I like the PPK idea to move MOFO around the calendar a bit to get a different seasonal take on things, but it putting it in November makes it tough for those of us who also like to try our hands at Nanowrimo. But amateur noveling aside, November is a good month. There is an abundance of fresh produce available, some of it spannng both the warm and cold seasons. And Thanksgiving provides a great oppurtunity for creative and fun cooking.
But I’m taking a diffeent tack.
Not celebrations, not plant based athletics, but a three pronged experiment in traditional Asian healing and medicinal cooking traditions.
Part 1: Traditional Chinese Medicine (TCM)
Part 2: Macrobiotics
Part 3: Ayurveda
All three use food and cooking as an impotant part of therapy for an individual condition, as well as including more general instructions for maintaining health. I’ve long enjoyed some macro recipes, particularly the traditional Japanese style recipes. I can remember when most people’s perceptions of “health food” were based in Macrobiotics instead of Paleo. I’ve practiced Yoga off and on for years, and Ayurveda is the sister for developing and regaining health, so it will be interesting to see what similarities there are in the practices. Lastly, is TCM. I learned some acupressure as a kid, and got a brief and confusing intro to the philosophy. But in the last couple of years, I’ve had great success treating some injuries with acupuncture. I’ve also learned some Tai Chi and Qigong. I’ve studied some books recommended by an acupuncturist, and experimented with some TCM guidelines with success.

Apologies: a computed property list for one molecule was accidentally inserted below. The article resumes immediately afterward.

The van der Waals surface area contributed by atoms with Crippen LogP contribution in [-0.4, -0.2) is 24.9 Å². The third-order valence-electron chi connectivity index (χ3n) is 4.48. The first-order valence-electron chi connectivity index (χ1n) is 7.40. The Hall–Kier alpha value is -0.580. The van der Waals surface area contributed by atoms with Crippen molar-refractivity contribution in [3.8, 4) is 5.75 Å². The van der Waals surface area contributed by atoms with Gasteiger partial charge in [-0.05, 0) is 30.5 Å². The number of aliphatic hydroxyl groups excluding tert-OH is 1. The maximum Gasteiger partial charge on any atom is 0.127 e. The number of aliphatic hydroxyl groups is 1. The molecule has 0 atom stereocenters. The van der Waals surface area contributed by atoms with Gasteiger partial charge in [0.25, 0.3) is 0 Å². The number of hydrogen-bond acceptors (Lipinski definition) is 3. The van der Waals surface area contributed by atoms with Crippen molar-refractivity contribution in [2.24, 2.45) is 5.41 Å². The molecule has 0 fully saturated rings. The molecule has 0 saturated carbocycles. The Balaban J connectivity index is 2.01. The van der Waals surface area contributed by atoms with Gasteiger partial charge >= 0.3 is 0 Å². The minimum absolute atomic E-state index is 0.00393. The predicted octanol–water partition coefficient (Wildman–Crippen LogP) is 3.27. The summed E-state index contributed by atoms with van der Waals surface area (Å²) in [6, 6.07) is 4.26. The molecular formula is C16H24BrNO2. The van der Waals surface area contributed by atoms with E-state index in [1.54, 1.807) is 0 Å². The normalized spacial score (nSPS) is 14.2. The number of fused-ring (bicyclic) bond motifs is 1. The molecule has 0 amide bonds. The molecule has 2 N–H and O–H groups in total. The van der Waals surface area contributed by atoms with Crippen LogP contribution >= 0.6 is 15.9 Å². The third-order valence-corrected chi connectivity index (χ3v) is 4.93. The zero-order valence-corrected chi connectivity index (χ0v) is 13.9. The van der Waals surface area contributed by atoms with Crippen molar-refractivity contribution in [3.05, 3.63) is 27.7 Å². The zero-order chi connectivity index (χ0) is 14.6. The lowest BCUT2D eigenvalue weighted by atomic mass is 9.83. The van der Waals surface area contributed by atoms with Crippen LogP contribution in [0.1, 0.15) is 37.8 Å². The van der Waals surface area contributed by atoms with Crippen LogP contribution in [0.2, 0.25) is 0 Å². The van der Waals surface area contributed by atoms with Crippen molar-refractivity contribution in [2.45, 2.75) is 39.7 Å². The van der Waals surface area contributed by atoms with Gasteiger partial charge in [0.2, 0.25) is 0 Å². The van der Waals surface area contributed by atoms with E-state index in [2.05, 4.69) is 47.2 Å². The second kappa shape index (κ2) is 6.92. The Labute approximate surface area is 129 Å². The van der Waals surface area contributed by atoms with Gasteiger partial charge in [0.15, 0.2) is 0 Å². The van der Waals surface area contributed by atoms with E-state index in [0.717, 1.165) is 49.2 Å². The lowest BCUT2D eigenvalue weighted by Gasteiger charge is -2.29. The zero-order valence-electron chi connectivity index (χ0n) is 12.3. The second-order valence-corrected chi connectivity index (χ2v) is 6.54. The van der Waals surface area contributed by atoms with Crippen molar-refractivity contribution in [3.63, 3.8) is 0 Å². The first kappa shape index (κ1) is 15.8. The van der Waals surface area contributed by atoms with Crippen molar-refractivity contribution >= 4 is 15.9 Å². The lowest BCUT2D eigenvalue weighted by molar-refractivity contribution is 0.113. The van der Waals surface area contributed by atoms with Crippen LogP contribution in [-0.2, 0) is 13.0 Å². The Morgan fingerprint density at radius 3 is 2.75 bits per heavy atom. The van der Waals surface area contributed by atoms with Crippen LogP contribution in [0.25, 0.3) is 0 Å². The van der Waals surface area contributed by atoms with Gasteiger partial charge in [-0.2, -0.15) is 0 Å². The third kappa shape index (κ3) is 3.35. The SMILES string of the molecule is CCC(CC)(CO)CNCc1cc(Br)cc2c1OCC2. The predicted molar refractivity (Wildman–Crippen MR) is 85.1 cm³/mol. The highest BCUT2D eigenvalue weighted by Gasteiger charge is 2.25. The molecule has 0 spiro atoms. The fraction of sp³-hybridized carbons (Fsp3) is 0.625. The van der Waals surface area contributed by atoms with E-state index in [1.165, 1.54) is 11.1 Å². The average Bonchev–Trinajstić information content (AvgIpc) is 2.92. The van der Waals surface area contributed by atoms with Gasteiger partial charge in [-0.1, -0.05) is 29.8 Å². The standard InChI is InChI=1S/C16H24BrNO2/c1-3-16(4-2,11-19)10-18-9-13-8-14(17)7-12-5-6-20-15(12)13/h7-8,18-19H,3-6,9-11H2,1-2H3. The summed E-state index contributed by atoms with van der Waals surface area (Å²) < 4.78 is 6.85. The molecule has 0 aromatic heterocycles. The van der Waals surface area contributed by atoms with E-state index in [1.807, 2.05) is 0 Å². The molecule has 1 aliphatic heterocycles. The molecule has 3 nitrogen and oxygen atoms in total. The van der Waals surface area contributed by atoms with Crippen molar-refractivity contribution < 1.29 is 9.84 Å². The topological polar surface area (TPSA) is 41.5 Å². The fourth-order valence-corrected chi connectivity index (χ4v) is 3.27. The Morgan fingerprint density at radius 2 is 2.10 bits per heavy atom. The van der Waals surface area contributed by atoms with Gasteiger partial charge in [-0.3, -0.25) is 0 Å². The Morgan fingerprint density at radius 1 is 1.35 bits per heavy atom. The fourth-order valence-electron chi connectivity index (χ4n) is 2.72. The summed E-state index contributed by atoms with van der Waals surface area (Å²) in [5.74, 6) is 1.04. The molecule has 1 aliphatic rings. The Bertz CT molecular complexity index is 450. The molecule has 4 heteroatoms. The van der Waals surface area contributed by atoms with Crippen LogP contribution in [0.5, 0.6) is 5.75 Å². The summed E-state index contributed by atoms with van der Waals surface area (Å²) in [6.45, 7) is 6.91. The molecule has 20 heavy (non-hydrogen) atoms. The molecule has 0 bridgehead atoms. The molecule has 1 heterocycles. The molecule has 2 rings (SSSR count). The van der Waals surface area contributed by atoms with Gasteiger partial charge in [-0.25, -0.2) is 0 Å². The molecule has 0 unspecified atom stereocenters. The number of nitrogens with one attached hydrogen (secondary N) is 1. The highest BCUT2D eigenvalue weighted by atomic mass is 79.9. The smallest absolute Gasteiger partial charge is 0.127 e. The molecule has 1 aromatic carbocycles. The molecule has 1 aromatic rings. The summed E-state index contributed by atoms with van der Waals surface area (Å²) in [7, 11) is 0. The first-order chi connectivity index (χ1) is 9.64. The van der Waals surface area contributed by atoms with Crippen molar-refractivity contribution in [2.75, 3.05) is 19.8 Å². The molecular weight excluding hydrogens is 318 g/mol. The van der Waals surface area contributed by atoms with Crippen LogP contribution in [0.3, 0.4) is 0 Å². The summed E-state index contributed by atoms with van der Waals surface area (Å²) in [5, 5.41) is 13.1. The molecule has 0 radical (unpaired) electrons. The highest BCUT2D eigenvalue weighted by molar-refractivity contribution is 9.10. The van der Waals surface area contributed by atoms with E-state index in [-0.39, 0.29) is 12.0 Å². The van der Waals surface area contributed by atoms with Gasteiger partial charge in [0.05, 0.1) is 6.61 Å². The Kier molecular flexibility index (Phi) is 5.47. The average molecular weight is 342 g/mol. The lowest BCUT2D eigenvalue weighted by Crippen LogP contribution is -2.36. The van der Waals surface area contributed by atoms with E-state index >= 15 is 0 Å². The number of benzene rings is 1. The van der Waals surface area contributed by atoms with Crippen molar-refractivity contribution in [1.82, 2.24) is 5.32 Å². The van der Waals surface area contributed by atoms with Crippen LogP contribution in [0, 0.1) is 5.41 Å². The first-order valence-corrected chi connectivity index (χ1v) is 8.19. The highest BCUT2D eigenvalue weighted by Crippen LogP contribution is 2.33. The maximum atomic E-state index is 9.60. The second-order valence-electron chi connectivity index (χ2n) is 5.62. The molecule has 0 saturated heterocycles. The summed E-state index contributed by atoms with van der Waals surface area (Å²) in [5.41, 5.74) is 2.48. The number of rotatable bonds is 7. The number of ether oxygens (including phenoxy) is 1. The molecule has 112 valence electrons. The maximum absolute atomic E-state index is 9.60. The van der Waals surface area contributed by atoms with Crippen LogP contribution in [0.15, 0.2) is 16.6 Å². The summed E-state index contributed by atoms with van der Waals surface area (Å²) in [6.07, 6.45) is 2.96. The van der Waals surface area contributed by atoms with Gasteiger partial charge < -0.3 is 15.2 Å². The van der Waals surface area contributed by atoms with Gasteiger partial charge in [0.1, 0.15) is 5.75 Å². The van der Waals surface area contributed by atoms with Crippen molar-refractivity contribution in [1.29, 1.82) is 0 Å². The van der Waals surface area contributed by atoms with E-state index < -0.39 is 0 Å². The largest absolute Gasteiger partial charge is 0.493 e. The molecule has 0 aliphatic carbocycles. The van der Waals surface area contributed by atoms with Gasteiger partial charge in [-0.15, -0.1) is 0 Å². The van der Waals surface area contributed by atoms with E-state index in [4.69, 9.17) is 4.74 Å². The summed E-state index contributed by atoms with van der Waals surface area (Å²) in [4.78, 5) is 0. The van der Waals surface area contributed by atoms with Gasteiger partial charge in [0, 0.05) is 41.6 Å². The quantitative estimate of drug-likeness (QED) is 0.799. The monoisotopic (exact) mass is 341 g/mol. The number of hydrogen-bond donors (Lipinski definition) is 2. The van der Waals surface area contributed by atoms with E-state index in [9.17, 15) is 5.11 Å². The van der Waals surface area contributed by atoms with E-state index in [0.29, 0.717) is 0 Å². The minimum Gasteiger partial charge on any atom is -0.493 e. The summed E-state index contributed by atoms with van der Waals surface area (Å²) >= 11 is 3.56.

So MOFO will consist of dividing the month up into three equal parts to try following the guidelines for cooking and eating as best as I can for this season to see what happens. As well as studying each particular approach to nutrition, I will also practice their particular approach to exercise, and even meditation, if I can discover it via my limited research.
But wait, this is VEGAN Mofo, are these approaches compatible?
I believe they are. While some like to argue that a vegan diet is unnatural because there are no truly vegan traditional diets, these three philosophies are definitely plant based, with a very low animal product intake and are very critical of the animal based Western diet. In the case of Ayurveda, a veetarian diet is encouraged as that is part of the Hindu ideal of ahimsa. But they do like their dairy, which I believe can be easily omitted. TCM simply catalogues the powers and properties of different foods, animal included. One’s actual diet varies by individual constitution, and that can certainly be vegan. Historically, Chinese Buddhist monastics, such as the famous Shaolin, should have been vegan. Finally, Macrobiotics is often practiced as a vegan diet, though historically small amounts of animal food, usually fish, were allowed on occasion. It seems to me that most Macro folk these days are macro-vegan.
At the end of each period I’ll reflect on what I learned or noticed while trying each philosophy, and again at month’s end in total. Do these traditional approached have some wisdom that Western science and medicine hasn’t caught up to? Or is it a bunch of culturally biased habits with no scientific grounding?
First up, cooking with Traitional Chinese Medicine